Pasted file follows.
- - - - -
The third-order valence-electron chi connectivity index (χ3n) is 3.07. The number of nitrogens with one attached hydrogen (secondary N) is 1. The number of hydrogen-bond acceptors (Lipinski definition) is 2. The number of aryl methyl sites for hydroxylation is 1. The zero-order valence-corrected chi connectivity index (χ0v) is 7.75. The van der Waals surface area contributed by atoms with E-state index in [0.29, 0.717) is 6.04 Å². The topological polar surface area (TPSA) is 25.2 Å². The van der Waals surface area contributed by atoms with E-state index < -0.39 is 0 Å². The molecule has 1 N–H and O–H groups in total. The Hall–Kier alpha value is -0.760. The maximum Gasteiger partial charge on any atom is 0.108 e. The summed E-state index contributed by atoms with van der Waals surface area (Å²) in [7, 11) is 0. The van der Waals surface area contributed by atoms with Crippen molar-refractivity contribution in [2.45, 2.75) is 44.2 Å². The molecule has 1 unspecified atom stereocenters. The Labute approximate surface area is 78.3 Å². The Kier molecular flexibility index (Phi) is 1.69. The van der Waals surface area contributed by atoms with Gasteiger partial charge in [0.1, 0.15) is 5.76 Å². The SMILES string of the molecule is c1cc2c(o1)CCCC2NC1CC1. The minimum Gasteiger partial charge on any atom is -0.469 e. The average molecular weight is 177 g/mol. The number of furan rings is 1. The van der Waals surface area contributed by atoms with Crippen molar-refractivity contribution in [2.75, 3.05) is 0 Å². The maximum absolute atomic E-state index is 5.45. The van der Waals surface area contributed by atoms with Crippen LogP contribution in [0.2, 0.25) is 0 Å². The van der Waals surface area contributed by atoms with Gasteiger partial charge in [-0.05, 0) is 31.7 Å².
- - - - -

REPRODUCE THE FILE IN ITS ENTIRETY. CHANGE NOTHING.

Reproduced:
The third-order valence-electron chi connectivity index (χ3n) is 3.07. The number of nitrogens with one attached hydrogen (secondary N) is 1. The number of hydrogen-bond acceptors (Lipinski definition) is 2. The number of aryl methyl sites for hydroxylation is 1. The zero-order valence-corrected chi connectivity index (χ0v) is 7.75. The van der Waals surface area contributed by atoms with E-state index in [0.29, 0.717) is 6.04 Å². The topological polar surface area (TPSA) is 25.2 Å². The van der Waals surface area contributed by atoms with E-state index < -0.39 is 0 Å². The molecule has 1 N–H and O–H groups in total. The Hall–Kier alpha value is -0.760. The maximum Gasteiger partial charge on any atom is 0.108 e. The summed E-state index contributed by atoms with van der Waals surface area (Å²) in [7, 11) is 0. The van der Waals surface area contributed by atoms with Crippen molar-refractivity contribution in [2.45, 2.75) is 44.2 Å². The molecule has 1 unspecified atom stereocenters. The Labute approximate surface area is 78.3 Å². The Kier molecular flexibility index (Phi) is 1.69. The van der Waals surface area contributed by atoms with Gasteiger partial charge in [0.1, 0.15) is 5.76 Å². The SMILES string of the molecule is c1cc2c(o1)CCCC2NC1CC1. The minimum Gasteiger partial charge on any atom is -0.469 e. The average molecular weight is 177 g/mol. The number of furan rings is 1. The van der Waals surface area contributed by atoms with Crippen molar-refractivity contribution in [2.75, 3.05) is 0 Å². The maximum absolute atomic E-state index is 5.45. The van der Waals surface area contributed by atoms with Crippen LogP contribution in [0.2, 0.25) is 0 Å². The van der Waals surface area contributed by atoms with Gasteiger partial charge in [-0.05, 0) is 31.7 Å².